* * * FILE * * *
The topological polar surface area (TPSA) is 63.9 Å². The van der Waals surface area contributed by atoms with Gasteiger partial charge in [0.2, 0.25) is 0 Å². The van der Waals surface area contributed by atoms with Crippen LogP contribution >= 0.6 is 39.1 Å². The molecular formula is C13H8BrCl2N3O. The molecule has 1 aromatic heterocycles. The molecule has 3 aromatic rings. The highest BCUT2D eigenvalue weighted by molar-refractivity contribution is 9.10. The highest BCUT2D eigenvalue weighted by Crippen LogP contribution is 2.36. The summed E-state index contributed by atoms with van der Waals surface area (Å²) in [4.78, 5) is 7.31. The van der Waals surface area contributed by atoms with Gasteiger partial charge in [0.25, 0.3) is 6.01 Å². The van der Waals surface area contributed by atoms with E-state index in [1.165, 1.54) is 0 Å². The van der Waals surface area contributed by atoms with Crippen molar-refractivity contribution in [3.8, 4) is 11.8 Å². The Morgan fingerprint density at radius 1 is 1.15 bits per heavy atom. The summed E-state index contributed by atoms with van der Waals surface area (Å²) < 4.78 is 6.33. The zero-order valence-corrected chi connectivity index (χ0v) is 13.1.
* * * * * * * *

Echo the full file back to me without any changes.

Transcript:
The topological polar surface area (TPSA) is 63.9 Å². The van der Waals surface area contributed by atoms with Gasteiger partial charge in [0.2, 0.25) is 0 Å². The van der Waals surface area contributed by atoms with Crippen LogP contribution >= 0.6 is 39.1 Å². The molecular formula is C13H8BrCl2N3O. The molecule has 1 aromatic heterocycles. The molecule has 3 aromatic rings. The highest BCUT2D eigenvalue weighted by molar-refractivity contribution is 9.10. The highest BCUT2D eigenvalue weighted by Crippen LogP contribution is 2.36. The summed E-state index contributed by atoms with van der Waals surface area (Å²) in [4.78, 5) is 7.31. The van der Waals surface area contributed by atoms with Gasteiger partial charge in [0.25, 0.3) is 6.01 Å². The van der Waals surface area contributed by atoms with E-state index in [1.165, 1.54) is 0 Å². The van der Waals surface area contributed by atoms with Crippen molar-refractivity contribution in [3.8, 4) is 11.8 Å². The Morgan fingerprint density at radius 1 is 1.15 bits per heavy atom. The summed E-state index contributed by atoms with van der Waals surface area (Å²) < 4.78 is 6.33. The zero-order valence-corrected chi connectivity index (χ0v) is 13.1.